We welcome your comments, suggestions and questions. For more information visit

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Bit by Bit: Experiments in Digital Storytelling

The democratization of creative tools—code, data and algorithms—have changed the relationship between creator and audience. Stories are spilling off screens and into the real world and a new storytelling grammar is being shaped due to shifts in media consumption and device penetration.

bit by bit is a week-long exploration and reflection on the powerful pairing of story and technology and the roles they play in society—discovering and reimagining the poignant and the persuasive, the confining and liberating.

On Saturday, February 22nd a group of storytellers, hackers, makers, game developers and experience designers came together for a day full of experimentation, coding, networking and fun. Designed to push at the edges of form and function, Experiments in Digital Storytelling invited participants to challenge the way stories are told and experienced. Over the course of the day teams worked to design, build and present a plan for a project of their choosing. The challenge – harness storytelling and technology as a way to create a storytelling experience that evokes emotion and empathy.

Bit by Bit: Experiments in Digital Storytelling is a joint effort between the Brown Institute of Media Innovation, Columbia School of Journalism, the Digital Storytelling Lab @Columbia and Reboot Stories. Special thanks to our sponsor AOL.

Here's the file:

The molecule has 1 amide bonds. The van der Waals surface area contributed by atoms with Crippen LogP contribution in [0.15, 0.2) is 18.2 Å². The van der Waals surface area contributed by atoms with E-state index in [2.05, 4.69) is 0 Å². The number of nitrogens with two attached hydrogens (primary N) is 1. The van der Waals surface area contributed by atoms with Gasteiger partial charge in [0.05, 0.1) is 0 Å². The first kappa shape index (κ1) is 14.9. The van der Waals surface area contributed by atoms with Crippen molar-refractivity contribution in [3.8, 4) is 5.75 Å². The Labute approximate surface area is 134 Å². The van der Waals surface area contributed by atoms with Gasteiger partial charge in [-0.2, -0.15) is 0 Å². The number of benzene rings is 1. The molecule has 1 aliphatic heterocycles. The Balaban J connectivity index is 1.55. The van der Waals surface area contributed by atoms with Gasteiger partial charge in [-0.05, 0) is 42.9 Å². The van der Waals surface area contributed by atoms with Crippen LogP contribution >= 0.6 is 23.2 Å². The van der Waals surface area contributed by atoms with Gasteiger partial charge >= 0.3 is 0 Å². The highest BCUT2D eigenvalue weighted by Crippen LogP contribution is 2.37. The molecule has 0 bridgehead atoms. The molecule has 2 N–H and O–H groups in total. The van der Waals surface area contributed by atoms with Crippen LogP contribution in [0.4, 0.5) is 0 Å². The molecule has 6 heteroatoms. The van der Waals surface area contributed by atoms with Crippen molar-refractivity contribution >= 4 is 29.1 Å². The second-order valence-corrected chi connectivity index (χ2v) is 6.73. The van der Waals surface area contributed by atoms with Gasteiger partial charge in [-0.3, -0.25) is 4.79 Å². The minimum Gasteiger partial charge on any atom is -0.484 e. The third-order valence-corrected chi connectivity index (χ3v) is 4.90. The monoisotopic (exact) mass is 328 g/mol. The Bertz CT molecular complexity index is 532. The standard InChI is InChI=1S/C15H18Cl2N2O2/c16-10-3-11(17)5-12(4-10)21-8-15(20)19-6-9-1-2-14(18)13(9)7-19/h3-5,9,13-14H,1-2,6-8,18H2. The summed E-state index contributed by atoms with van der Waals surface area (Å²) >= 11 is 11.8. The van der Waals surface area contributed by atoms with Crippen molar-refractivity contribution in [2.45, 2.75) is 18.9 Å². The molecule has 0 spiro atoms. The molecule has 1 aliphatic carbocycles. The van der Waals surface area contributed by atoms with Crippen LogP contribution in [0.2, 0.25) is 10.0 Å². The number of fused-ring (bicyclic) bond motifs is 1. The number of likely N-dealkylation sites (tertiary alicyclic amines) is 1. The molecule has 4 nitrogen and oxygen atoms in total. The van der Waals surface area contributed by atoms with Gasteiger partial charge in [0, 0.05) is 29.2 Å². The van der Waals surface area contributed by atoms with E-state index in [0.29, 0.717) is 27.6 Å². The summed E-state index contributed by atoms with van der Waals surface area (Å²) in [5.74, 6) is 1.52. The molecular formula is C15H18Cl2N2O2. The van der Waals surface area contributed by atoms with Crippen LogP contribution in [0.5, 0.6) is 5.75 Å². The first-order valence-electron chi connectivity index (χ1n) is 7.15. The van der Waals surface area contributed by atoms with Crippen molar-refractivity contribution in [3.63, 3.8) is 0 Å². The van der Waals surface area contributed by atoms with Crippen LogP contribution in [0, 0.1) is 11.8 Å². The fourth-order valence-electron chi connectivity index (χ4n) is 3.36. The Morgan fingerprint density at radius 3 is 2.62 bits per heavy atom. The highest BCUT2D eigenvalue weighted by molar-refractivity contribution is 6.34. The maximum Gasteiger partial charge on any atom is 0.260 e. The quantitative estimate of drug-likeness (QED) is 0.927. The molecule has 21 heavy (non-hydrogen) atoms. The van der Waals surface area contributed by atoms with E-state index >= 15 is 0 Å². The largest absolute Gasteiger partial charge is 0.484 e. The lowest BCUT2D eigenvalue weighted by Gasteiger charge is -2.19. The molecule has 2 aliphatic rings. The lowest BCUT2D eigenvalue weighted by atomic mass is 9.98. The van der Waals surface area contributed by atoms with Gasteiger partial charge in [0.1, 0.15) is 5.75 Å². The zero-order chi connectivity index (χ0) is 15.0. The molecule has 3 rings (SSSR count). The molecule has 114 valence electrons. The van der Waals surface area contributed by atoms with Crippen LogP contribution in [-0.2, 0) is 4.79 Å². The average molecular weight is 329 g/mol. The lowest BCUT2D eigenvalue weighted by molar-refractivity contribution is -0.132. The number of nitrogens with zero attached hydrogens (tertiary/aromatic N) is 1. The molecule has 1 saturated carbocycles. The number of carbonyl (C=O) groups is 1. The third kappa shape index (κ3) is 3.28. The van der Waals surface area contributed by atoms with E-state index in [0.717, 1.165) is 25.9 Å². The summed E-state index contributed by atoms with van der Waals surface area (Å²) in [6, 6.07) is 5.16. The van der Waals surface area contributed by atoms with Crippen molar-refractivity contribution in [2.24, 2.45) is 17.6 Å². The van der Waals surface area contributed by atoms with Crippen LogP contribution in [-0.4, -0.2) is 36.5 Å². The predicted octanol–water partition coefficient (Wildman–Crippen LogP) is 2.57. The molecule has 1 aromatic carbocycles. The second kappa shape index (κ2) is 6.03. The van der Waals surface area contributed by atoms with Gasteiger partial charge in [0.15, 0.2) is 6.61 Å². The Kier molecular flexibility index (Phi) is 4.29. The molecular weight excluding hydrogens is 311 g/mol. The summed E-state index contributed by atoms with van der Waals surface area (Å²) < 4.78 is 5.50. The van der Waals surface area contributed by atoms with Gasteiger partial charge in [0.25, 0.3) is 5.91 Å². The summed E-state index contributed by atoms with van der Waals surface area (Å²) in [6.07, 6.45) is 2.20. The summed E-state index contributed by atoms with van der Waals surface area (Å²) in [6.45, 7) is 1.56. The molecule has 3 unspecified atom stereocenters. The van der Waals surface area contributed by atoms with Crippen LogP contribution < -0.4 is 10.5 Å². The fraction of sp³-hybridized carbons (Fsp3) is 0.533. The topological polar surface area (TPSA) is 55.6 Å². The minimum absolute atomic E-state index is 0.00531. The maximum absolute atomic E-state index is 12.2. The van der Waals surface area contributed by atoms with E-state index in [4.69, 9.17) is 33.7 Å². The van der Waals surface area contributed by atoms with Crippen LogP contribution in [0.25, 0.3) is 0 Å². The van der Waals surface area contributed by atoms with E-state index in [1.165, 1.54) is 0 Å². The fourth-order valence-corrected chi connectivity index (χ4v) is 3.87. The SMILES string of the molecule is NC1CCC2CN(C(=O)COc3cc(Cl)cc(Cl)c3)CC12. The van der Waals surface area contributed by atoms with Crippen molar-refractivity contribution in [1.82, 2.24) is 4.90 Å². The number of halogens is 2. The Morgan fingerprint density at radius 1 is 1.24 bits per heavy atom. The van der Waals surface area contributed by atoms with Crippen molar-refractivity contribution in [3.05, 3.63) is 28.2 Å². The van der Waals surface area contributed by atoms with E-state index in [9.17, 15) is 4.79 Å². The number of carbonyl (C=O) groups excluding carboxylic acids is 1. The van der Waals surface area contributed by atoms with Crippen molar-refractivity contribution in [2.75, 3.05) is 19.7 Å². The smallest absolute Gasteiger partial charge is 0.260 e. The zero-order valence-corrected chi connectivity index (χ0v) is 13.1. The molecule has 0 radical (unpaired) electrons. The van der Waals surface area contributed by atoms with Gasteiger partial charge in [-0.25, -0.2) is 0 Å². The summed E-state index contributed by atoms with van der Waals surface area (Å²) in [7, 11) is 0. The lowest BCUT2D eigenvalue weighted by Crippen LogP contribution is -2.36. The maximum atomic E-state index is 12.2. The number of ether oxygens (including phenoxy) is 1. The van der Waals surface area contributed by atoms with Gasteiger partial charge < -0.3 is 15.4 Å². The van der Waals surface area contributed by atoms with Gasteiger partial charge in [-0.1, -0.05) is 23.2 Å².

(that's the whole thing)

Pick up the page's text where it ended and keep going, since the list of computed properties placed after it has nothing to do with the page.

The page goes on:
What could a Digital Storytelling Lab at Columbia look like?

This past week we held our first Digital Storytelling Lab @Columbia event. Almost a year ago we started organizing a number of think tanks around what a digital storytelling lab at Columbia University could look like. Over time, that lead to the formation of a working group within the school. Through the working group, we’ve started to partner with a number of schools within Columbia. One partner is the Journalism School, who hosted the evening.

The structure of evening consisted of a number of speed talks by

Mark Hansen (telling stories with data)

Nicholas Fortugno (empathy within gaming)

Debika Shome (measuring impact)

Dennis Tenen & Tamar Lando (Illicit Knowledge)

Katie Torn (Hacking Hollywood)

Lance Weiler (data generative stories and story artifacts)

After the speed talks concluded participants were asked “What do you think a digital storytelling lab @columbia could be?” The responses were then clustered on nearby windows.


In order to help harvest the collective intelligence of the room we staged a world cafe exercise where participants engaged in 3 rounds of discussions as they rotated tables. Each round utilized a question to help focus the conversation. The only rule – you must write on the table as you talk.

The evening concluded with a social mixer and drinks. Over 100 people attended the event in what was a mix of faculty, industry and storytelling practitioners.

The hope is that the Digital Storytelling Lab @Columbia can grow over time. We’re always looking for collaborators who are interested in exploring the current and future landscape of storytelling.